Oakhella Turns Two 

The collective celebrates two years of preserving local culture — and throwing great day parties.

click to enlarge Oakhella throws small-scale music festivals at the Bottoms Up Community Garden. - PHOTO COURTESY OF EDDIE M.
  • Photo courtesy of Eddie M.
  • Oakhella throws small-scale music festivals at the Bottoms Up Community Garden.

There's a lot more to the Lower Bottoms neighborhood of West Oakland than what you can see from BART. It's a neighborhood stereotyped by economic blight and crime, yet it's simultaneously ripe with the sort of tensions that come with rapid gentrification. At the same time, there's community engagement, creativity, and joy.

One of the better examples sits on the corner of 8th and Peralta streets: The Bottoms Up Community Garden, an urban farm full of chicken coops, vegetable beds, a functioning kitchen, and, briefly, a morning breakfast spot managed by Oakhella co-founder and chef Seneca Scott and garden founder Jason Byrnes.

"We wanted people to just interact with it in as many ways as possible," Byrnes explained. Now, it's grown past pop-up breakfast sandwiches. "This is beyond anything I could ever dream of."

On Sunday, April 29, the Oakhella collective will celebrate the two-year anniversary of its original daytime party, also called Oakhella. This edition will be its biggest party to date, back where it all started at Bottoms Up Community Garden. Centered around the trinity of music, art, and food, the free event will feature live art performances, local craft vendors, food sourced from the garden itself, DJs throughout the day (many of whom are Oakhella organizers), and live musical performances from the Bay Area's Futurelics and Honey Gold Jasmine as well as Blvck Spvde from St. Louis and ScienZe from Brooklyn.

The very first Oakhella party happened in 2016, initially as "Oakchella," when collective members realized their party landed on the same weekend as the massive Southern California festival. A series of online Oakchella promotions quickly went viral before a cease and desist from Coachella organizers forced the collective to delete their published content and "drop the C," settling on the even more East Bay-appropriate name, "Oakhella." The group continued to sporadically throw Oakhella day parties — seriously DIY affairs — and produce other events. For Oakhella's two-year anniversary, there will be a real stage with a professional sound system laying down the soundtrack for the officially sanctioned block party. It promises to still have that DIY community vibe, though.

"We could never ever have an event like this in New York," said Oakhella music director Fresh Daily. Arriving in Oakland from New York, Fresh Daily and art director James Shields found familiar constraints at local clubs.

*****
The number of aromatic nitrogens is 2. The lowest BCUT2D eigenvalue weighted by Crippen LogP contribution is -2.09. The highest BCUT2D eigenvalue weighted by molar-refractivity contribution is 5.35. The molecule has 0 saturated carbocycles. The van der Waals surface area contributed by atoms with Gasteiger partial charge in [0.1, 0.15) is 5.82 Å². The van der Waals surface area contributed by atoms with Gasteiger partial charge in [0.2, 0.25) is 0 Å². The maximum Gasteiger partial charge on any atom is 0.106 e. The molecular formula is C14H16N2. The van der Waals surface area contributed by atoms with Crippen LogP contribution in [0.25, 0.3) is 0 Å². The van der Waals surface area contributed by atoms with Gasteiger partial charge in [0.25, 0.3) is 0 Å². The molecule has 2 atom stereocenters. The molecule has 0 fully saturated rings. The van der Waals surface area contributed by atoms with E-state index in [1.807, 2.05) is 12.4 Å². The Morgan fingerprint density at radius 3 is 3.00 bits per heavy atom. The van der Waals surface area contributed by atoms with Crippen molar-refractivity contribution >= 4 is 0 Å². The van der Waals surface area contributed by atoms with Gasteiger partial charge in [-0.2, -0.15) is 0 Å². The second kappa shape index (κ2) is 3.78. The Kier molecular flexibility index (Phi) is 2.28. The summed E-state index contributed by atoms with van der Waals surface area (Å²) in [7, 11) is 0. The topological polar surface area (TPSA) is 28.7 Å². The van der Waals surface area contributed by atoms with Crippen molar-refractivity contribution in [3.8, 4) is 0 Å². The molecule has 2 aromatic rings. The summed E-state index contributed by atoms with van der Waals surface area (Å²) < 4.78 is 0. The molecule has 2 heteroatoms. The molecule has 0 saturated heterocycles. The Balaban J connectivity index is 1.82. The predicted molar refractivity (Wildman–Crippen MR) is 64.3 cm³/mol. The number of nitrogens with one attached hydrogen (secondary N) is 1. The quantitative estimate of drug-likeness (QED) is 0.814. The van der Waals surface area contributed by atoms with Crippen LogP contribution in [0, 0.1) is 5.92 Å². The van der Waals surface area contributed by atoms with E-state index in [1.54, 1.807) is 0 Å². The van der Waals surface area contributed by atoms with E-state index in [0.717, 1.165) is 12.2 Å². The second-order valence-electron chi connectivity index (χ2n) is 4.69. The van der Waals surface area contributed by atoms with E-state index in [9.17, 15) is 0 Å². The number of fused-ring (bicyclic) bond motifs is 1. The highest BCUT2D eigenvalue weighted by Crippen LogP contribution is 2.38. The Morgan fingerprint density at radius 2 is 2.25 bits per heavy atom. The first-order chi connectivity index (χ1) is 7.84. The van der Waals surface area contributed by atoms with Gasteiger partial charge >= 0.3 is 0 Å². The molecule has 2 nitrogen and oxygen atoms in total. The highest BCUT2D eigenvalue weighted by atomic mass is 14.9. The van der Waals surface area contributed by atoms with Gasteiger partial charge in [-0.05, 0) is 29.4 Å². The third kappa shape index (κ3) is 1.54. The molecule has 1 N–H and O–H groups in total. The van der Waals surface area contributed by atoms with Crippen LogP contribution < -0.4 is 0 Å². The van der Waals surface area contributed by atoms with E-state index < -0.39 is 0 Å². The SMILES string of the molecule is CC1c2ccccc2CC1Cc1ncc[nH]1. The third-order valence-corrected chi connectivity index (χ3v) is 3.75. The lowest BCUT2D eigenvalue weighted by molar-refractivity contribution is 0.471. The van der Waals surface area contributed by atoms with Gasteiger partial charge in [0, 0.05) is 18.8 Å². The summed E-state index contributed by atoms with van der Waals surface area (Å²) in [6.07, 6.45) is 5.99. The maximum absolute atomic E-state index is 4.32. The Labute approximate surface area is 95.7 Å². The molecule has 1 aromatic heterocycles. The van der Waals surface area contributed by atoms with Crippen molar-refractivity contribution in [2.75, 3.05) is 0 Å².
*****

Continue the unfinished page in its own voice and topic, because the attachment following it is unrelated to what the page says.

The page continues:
"Safe space looks a lot different than cops and metal detectors and dress codes," said Shields, who coined the phrase "Nightlife Apartheid" to describe these common restrictions. He sees Oakhella as "an action-oriented feat of combating Nightlife Apartheid through partying in your own space," he said. "That's what makes the garden and Oakhella special — it literally is the community space."

You can throw stones to where the 10-person collective lives in the neighborhood. While a mix of Oakland natives and new transplants, the members of Oakhella are mostly people of color representing a cross-section of multifaceted artists, organizers, and educators who care about making sure Oakland feels like Oakland.

"Just this past year, I know all of these businesses and storefronts that used to be owned by people of color, that used to be POC-centered spaces, that are literally disappearing. I felt like an outsider in my own hometown," said Oakhella co-founder and Oakland native Bijou McDaniel (DJ Kream). "For me, being a part of Oakhella was a way to fight gentrification, or at least, offer a solution in which the people who exist here already and the people who are coming into this space can have a communal area where they can have conversations."

Over the years, honest direct engagement with local community members and Oakland police has allowed Oakhella to thrive. "It took a lot of work to be able to have that event," Scott explained. "You can't just go somewhere and do that overnight."

That work is also evident in who's present: women, families, people of color, queer folks.


"More than half of our attendees are female-identified," said Trey Amos (Drow Flow). "For women to feel like they can come here, party with their homegirls — that's not something that happens a lot of places."

When MC K-Swift moved to the block a few years ago, he visited the garden and a volunteer immediately told him, "This is your garden." Now, as a member of Oakhella, he wants the joy and power he felt in that moment to be infectious. "I hope Oakhella gives people the opportunity to have that kind of sense of belonging to the neighborhoods and to the community, and that the things that are in their communities belong to them," he said.

Yet one of Oakhella's greatest achievements is the sheer amount of joy they create in the middle of West Oakland. "My favorite part is just the energy and smiles of the people," Scott said. "If you look at any photo of any Oakhella, everybody's smiling, all the time, every one of them."

Sunday, April 29, 1-7 p.m., free with RSVP or $5 at the door, Bottoms Up Community Garden, 8th and Peralta sts., Oakland, Oakhella2.Eventbrite.com


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